The hyper-nationalist politics of the COVID-19 pandemic

By Monica Duffy Toft

Originally Published in Responsible Statecraft

For those of us born before 1980, perhaps the most impactful international political event of our lifetimes was the fall of the Berlin Wall in 1989, and, soon after, the collapse of the Soviet Union in 1991. There were three reasons this was such a watershed event.

First, almost no one in academia or in government saw it coming (only those few who researched ethnic and civil war or demography — hardly marquis subjects within the international relations academy — remained unsurprised); second, it happened without sparking a third world war; and third, it enabled those of us dedicated to the study of political violence to shift focus to civil, as opposed to interstate, war.

Recall that the two big lessons of the last great interwar period — 1919–1939 — had been an amalgam of liberal and realist insights. On the realist side, it was clear that real security cooperation — not just between friends, but between international political rivals as well — would be necessary to prevent spirals of insecurity leading to war. On the liberal side, it was equally clear that cooperation in trade would be critical to preventing a repeat of the global economic depression of the 1930s.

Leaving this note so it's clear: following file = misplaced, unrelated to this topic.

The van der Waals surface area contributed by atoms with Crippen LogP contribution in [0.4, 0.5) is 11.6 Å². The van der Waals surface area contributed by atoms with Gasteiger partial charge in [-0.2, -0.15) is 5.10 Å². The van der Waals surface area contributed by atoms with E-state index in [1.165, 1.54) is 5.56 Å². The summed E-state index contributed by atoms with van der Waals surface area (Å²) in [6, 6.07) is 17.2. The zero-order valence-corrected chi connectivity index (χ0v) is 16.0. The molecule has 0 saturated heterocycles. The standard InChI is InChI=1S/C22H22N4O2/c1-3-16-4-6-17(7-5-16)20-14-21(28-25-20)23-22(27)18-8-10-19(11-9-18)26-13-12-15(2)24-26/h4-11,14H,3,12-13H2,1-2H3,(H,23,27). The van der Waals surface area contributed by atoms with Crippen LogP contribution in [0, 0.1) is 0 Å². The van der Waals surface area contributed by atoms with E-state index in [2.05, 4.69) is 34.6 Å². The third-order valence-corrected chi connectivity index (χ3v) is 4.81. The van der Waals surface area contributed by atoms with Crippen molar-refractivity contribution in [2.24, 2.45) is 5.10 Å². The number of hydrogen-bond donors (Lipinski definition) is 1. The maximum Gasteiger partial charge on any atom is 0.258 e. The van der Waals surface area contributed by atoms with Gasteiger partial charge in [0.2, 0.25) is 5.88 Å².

Coming as it did following a war which ended in an unjust peace, the Great Depression, as it was called, gave rise to not only nationalism, but to hyper-nationalism: “the belief that other nations or nation-states are both inferior and threatening,” as political scientist John Mearsheimer has noted.


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